PROTEOMIC ANALYSIS OF TARGETS OF SER65 PHOSPHORYLATED UBIQUITIN
Joint Event on World Congress on BIOCHEMISTRY AND ENZYMOLOGY & 2nd Global Conference on TISSUE ENGINEERING AND REGENERATIVE MEDICINE, STEM CELL RESEARCH
March 25-26, 2019 | Amsterdam, Netherlands
Julius T Dongdem, Simon Dawson and Robert Layfield
University of Nottingham Medical School, UK
Scientific Tracks Abstracts : J Genet Mol Biol
Recent studies have highlighted additional levels of complexity in the post-translational modification of proteins
by ubiquitin (Ub). For example, Ub itself can be modulated by phosphorylation to act as a second messenger
in PINK1-Parkin mediated mitophagy. However, the full physiological significance of Ub phosphorylation
is unclear. Thus, the project sought to catalogue mammalian target proteins modified by covalent attachment
Ub-WT and Ub-Ser65Asp (phosphomimetic mutant) sequences were engineered to allow overexpression of His/ FLAG-tagged proteins in HEK293T cells. An additional Leu73Pro mutation was introduced to stabilise targets of Ub modification. Endogenous proteins modified by covalent attachment of transfected Ub sequences were purified by IMAC. Covalent modification was confirmed by western blotting and targets of modification were identified by LC-MS/MS.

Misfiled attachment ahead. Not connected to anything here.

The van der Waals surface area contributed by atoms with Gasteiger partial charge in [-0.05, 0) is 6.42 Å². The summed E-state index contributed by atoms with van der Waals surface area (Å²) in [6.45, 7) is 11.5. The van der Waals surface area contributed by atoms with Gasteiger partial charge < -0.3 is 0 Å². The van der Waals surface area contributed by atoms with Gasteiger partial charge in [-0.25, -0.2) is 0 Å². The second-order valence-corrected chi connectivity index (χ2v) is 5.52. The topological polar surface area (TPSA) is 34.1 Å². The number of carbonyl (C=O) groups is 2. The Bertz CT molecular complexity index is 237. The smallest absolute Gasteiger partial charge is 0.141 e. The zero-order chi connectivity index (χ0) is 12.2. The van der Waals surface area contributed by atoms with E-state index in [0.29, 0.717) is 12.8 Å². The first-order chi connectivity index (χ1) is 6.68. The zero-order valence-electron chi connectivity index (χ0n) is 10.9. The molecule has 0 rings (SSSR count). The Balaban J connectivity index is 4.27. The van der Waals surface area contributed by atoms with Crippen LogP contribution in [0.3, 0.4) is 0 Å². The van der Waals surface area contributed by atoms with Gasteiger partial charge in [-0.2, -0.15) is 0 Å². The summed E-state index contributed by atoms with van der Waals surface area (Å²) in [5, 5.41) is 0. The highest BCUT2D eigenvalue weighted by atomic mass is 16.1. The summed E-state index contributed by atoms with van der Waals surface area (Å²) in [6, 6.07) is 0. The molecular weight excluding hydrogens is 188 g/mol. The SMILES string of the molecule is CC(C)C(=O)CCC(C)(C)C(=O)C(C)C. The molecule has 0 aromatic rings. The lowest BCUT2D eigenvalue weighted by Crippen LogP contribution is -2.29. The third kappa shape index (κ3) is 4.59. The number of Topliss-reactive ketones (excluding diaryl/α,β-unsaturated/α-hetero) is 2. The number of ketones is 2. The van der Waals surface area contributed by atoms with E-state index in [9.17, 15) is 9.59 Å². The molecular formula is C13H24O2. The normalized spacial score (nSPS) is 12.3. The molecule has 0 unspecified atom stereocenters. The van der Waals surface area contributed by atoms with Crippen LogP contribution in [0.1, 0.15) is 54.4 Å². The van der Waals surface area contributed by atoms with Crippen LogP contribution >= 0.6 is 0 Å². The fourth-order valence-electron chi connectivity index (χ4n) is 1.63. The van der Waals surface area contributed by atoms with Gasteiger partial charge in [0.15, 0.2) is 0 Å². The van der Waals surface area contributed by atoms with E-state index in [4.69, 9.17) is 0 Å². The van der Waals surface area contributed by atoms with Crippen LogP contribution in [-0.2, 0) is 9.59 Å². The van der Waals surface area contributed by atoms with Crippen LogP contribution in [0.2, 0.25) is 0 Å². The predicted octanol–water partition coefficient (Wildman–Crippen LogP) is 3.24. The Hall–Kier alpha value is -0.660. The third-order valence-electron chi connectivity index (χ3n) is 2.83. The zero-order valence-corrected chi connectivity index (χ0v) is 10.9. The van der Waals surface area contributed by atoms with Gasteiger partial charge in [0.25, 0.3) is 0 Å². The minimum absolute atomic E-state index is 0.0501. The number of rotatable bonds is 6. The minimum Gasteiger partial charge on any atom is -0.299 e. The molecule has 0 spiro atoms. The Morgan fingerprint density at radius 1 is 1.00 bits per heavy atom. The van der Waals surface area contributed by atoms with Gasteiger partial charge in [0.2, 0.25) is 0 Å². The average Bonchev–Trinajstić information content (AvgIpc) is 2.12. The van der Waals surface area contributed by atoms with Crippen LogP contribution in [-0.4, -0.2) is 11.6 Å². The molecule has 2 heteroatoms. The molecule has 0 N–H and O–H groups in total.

Western blotting affirmed greater target protein modification by Ub-Ser65Asp and Leu73Pro mutants, the latter an indication of higher resistance to deubiquitination. Proteomic analysis suggested differential modification of various target proteins by Ub compared to Ub-Ser65Asp, including endogenous SUMO2. By transfecting GFP-SUMO2 and its C-terminal–GG deletion mutant, along with phosphomimetic Ub, we confirm that Ub-Ser- 65Asp modifies SUMO2, rather than vice versa. Finally, we confirm that transfected His/FLAG-SUMO2 is modified by endogenous phosphoSer65-Ub. SUMO2 represents a novel target of Ser65 phosphorylated ubiquitin.
The topics to be covered include targeted drug delivery, tumor therapies, and remote catheter navigation. It will be shown how iMRI enhances the safety and efficacy of these procedures.
Julius T Dongdem is currently a PhD candidate in the area of molecular cell biology and development at the University of Nottingham, UK. He has completed an MPhil degree in Biochemistry and Molecular Pharmacology at the University of Nottingham, UK. Julius had earlier obtained a BSc degree in Biochemistry and Chemistry and MPhil in Biochemistry and Molecular Medicine from the University of Ghana Legon, Ghana. He is a lecturer at the University for Development Studies, ghana and has more than 10 articles to his credit in reputable Journals. He has also served in editorial board to more than seven Journals.